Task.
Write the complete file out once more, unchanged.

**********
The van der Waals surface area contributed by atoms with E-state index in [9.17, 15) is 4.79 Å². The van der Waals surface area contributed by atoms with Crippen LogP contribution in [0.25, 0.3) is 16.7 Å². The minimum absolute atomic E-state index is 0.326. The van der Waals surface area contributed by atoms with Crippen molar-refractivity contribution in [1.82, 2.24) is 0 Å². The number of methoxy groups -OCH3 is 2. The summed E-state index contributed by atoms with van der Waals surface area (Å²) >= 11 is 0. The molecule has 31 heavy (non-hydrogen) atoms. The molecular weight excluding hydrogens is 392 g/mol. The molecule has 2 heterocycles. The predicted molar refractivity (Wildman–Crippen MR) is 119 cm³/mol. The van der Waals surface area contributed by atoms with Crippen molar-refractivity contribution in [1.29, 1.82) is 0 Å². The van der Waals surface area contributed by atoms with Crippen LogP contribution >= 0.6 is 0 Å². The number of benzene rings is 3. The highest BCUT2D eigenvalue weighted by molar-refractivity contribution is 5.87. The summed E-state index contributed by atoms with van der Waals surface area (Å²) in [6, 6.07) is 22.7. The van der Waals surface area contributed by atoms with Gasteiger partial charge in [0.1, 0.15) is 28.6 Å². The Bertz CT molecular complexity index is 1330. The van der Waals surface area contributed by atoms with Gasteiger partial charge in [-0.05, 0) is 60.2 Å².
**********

The van der Waals surface area contributed by atoms with E-state index in [9.17, 15) is 4.79 Å². The van der Waals surface area contributed by atoms with Crippen LogP contribution in [0.25, 0.3) is 16.7 Å². The minimum absolute atomic E-state index is 0.326. The van der Waals surface area contributed by atoms with Crippen molar-refractivity contribution in [1.82, 2.24) is 0 Å². The number of methoxy groups -OCH3 is 2. The summed E-state index contributed by atoms with van der Waals surface area (Å²) >= 11 is 0. The molecule has 31 heavy (non-hydrogen) atoms. The molecular weight excluding hydrogens is 392 g/mol. The molecule has 2 heterocycles. The predicted molar refractivity (Wildman–Crippen MR) is 119 cm³/mol. The van der Waals surface area contributed by atoms with Crippen molar-refractivity contribution in [1.29, 1.82) is 0 Å². The van der Waals surface area contributed by atoms with Crippen LogP contribution >= 0.6 is 0 Å². The number of benzene rings is 3. The highest BCUT2D eigenvalue weighted by molar-refractivity contribution is 5.87. The summed E-state index contributed by atoms with van der Waals surface area (Å²) in [6, 6.07) is 22.7. The van der Waals surface area contributed by atoms with Gasteiger partial charge in [0.1, 0.15) is 28.6 Å². The Bertz CT molecular complexity index is 1330. The van der Waals surface area contributed by atoms with Gasteiger partial charge in [-0.05, 0) is 60.2 Å².